Generally for Lead unless your recharging immediately I've seen cells fail on the fist few cycles.
I'm speaking for the amateur application of operating in the field and coming home to recharge. I'm sure we could come up with a lot of use cases that deep discharges are a poor idea, but an afternoon of operating then recharging the next day, the battery will be fine. Yuasa for one, does provide cyclic life spec's down to 100% DOD and it's more than 100 cycles.http://www.yuasabatteries.com/pdfs/NP_7_12_DataSheet.pdf
most batteries in the last 10% show substantial voltage changes.
Right. It works out that this is a self limiting process. There aren't too many radios out there that will operate much below 11.5V much less 10.5V or lower, so you're almost guaranteed some degree of remaining capacity. In the case of many Lithium batteries, the built in monitor circuits will cut off before damage can occur. My point is that there's little advantage to quit using a battery at some arbitrary point. Run it until either the radio or battery quits.
If you abuse a battery it could fail during the cycle you most want it for.
Back to the typical amateur application - those levels of abuse don't happen here. The operating conditions to cause damage to a battery aren't conducive to successful field operations. You'd have to trying to hurt these batteries on purpose with something other than a radio for a load and a proper charger.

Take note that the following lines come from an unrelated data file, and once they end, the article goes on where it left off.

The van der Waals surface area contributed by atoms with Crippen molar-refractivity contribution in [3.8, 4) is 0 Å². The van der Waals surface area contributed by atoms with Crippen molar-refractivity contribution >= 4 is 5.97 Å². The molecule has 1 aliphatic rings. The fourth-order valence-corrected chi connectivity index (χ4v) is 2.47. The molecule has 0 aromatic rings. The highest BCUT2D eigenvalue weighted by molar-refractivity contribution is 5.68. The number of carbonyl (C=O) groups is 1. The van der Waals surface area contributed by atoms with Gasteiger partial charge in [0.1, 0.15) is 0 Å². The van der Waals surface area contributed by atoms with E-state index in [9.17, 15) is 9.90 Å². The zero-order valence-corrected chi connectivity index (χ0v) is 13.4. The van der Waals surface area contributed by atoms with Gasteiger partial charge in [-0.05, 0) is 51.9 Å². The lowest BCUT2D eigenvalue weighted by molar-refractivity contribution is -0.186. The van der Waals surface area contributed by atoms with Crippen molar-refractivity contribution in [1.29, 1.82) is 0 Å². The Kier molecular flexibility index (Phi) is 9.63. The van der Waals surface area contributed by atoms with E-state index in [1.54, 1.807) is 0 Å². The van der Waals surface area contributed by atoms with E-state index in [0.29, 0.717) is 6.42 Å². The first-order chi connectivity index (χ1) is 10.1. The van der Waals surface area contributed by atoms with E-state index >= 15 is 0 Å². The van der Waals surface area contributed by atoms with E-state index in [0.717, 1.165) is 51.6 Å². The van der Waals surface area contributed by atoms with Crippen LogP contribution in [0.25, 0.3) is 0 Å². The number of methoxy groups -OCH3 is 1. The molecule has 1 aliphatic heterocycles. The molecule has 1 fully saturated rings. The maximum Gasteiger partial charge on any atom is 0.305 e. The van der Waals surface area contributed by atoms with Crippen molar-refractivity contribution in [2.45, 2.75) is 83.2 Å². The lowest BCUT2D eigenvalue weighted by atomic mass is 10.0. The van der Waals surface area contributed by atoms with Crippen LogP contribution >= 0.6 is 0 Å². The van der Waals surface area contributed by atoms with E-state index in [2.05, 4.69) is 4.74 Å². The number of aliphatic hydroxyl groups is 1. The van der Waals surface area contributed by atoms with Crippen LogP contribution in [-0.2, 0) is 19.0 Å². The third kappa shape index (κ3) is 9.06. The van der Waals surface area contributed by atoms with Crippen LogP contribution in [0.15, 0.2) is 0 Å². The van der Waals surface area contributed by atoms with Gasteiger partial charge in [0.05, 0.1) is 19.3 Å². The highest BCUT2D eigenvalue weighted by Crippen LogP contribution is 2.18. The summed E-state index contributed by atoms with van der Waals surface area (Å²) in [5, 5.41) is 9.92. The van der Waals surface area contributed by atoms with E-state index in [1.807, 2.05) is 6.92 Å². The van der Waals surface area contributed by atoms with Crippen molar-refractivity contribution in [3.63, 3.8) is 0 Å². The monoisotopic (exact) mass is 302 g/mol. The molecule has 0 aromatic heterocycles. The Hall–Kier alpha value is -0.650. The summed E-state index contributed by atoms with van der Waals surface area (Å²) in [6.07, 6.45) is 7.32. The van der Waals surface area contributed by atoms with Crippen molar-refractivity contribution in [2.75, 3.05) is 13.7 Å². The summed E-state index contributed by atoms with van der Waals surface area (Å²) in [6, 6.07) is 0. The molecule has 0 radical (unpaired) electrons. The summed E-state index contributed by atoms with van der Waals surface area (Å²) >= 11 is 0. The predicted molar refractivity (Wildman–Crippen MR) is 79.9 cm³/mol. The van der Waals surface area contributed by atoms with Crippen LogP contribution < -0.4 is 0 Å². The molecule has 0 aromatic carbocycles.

As to parallel batteries... poor option. Most type want to be about the same age and use history or they will self discharged into each other.
Only if left that way unattended for long periods. While actively discharging or discharging parallel batteries work fine together, even combinations of new/used and large/small.
that will just have the better charged one dumping energy in the lesser charged and that is not efficient process.
That doesn't happen. You can't charge a battery with another one of the same voltage and chemistry no matter how disparate the state of charge.
You make a few other good points though about characterizing the radio and knowing the modes and currents that will be used. How much margin one chooses above that to accommodate unanticipated situations or conditions is a separate debate. My primary point is to dispel the myth that you can only discharge a battery to 50% or some other contrived number in the interest of battery life, because in this application it will most likely be age before cycle life is a factor. You're paying for capacity and cycles, and carrying around a bigger/heavier battery than you have to only to take wasted life to the recycler.
My solution is to have half a dozen 7Ah gel cells on float, ready to go. I can grab one and use it stand alone or use up to all six in parallel, and parallel that set to a wet cell battery (SLI or marine) if I need to. Very adaptable and configurable for different scenarios.